Kathleen M. Pike, PhD

Weighing the Benefits and Risks of Ozempic

Newspaper headlines, magazine articles, subway posters, highway billboards, and more are all talking about Ozempic. Why? Ozempic (semaglutide) is approved for people with type 2 diabetes. It is gathering attention as an effective weight loss drug, with some touting it as a miracle drug.  Certainly, the medical benefits of Ozempic

Some Reflections on Grief

As the days turn to weeks since the passing of my mother, I find myself hyper aware that grief has become a daily companion. Taking time to grieve has allowed me to laugh, cry, yearn, and reminisce. It’s a layered experience that includes a mix of emotions. 1. Grief is

My Local Hardware Store

I love my local hardware store. It is a real hardware store. The kind that has staff mulling about waiting for you to ask them something. Customers show up with chewed up extension cords they want to replace, paint samples they want to match, and creepy crawlers in Ziplock baggies

Both Sides Now

I remember it as if it were yesterday. After gently lowering the needle onto the spinning vinyl record, a brief prelude of static would give way to some of my favorite songs. I am one of the thousands who listened to Joni Mitchell’s 1969 album, Clouds, until the lyrics were

Prescription Problems

Last month, the U.S. Food and Drug Administration approved Biogen’s new medication, aducanumab, for the treatment of Alzheimer’s Disease. Marketed with the brand name, Aduhelm, this is the first medication that targets the fundamental pathophysiology of Alzheimer’s disease and the first new treatment approved for Alzheimer’s since 2003. With 44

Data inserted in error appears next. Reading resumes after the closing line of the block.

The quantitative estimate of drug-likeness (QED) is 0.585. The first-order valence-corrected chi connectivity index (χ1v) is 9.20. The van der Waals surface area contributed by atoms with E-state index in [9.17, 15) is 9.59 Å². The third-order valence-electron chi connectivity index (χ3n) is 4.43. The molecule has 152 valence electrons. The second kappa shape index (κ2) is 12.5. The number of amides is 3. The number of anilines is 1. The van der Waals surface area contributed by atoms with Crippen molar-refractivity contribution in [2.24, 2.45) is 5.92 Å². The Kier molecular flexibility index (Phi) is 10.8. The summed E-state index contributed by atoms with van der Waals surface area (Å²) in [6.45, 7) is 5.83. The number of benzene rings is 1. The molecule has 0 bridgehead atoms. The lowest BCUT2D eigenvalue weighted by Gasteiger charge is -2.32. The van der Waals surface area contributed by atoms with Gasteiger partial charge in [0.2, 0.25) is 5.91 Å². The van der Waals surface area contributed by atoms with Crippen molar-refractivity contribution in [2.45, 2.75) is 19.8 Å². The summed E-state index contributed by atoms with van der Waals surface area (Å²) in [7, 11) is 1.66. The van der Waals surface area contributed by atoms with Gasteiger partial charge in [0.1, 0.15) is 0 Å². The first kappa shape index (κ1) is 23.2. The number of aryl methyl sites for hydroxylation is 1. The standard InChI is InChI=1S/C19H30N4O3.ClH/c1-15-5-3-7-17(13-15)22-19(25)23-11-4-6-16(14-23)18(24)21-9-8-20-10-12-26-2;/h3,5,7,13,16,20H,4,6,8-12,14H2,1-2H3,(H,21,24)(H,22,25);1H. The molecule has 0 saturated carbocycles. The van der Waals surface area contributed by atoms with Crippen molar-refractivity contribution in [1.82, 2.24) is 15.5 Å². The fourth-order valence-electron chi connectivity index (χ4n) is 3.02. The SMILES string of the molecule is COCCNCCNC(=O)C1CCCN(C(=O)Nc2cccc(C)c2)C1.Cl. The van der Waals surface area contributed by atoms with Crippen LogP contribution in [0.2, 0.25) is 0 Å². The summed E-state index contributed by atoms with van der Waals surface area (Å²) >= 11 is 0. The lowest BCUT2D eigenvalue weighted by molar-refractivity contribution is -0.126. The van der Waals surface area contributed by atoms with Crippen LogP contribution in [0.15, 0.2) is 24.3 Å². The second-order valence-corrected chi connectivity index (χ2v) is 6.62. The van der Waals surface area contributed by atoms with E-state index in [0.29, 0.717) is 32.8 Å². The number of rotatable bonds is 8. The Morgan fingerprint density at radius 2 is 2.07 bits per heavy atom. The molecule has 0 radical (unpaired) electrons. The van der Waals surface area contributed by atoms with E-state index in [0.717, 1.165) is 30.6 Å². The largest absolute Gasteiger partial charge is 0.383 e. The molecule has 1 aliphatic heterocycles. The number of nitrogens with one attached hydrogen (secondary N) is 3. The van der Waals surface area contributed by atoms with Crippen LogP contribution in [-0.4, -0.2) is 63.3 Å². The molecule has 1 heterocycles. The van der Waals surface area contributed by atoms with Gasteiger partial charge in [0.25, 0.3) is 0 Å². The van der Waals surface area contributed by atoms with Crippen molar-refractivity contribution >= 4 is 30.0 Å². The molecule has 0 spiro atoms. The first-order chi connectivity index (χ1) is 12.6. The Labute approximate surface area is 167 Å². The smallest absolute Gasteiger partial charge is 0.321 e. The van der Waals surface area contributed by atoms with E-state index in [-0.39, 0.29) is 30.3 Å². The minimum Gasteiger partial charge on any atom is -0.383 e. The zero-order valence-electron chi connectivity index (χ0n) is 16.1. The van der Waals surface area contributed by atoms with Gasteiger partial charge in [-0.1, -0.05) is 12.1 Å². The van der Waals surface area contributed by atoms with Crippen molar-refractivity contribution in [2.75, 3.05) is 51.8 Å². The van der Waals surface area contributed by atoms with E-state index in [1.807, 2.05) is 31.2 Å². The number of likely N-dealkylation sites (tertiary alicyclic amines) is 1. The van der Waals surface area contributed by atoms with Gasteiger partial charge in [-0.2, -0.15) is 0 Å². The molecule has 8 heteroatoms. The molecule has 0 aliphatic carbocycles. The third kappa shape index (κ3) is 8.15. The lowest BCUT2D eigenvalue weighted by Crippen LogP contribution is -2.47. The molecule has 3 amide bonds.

“Stigma, Meet Hope.” This is how Katherine Ponte begins her story. Katherine knows a thing or two about stigma. She has lived with bipolar I disorder with psychosis for twenty years. In manic episodes, she thought she was a prophet, bought a house sight unseen, and engaged in all kinds

The Confess Project

Hair. It’s a major strand in the braid of our pandemic stories. Women have gone gray. Men have gone from crew cut to ponytail. People are cutting and coloring their own hair (at their own peril). Some have feverishly tracked daily public health notices, jumping at the first available appointment


Okay. I admit it. I am one of those Americans who is irrationally beguiled by British royalty. So what better way to indulge my fascination than to watch The Crown this past year? I finished Season Four just before last week’s Golden Globes. This Netflix TV drama took home multiple

The Madness of Framing Britney Spears

I didn’t know quite what to expect from the newly released documentary, Framing Britney Spears. It is the story of Princess of Pop, gone mad. But it is not just a story about a little girl from Mississippi whose talents launched her into the stratosphere at a young age only to

Power of Community

Something happened every day this week that reminded me of the power of community to protect and promote mental health.  It’s not just that being connected in community is good for our mental health, which it is. It was the aha moment – both familiar and new – that when

Another Side of Technology

Your mic is muted. You catch a glimpse of your hair and wish you washed it last night. Your connection is unstable. You are feeling fatigued and have a slight headache. You send a message about your doctor’s appointment to “Everyone” that you meant to send only to your friend


We lit the first candle of Hanukkah yesterday. White match head pressed against the rough side of the box. Swift strike. Flame ignites. Gentle touch. Wick burns. Candle glows. The light is mesmerizing. Hanukkah is in good company. Around this time of year, all over the world, people are also

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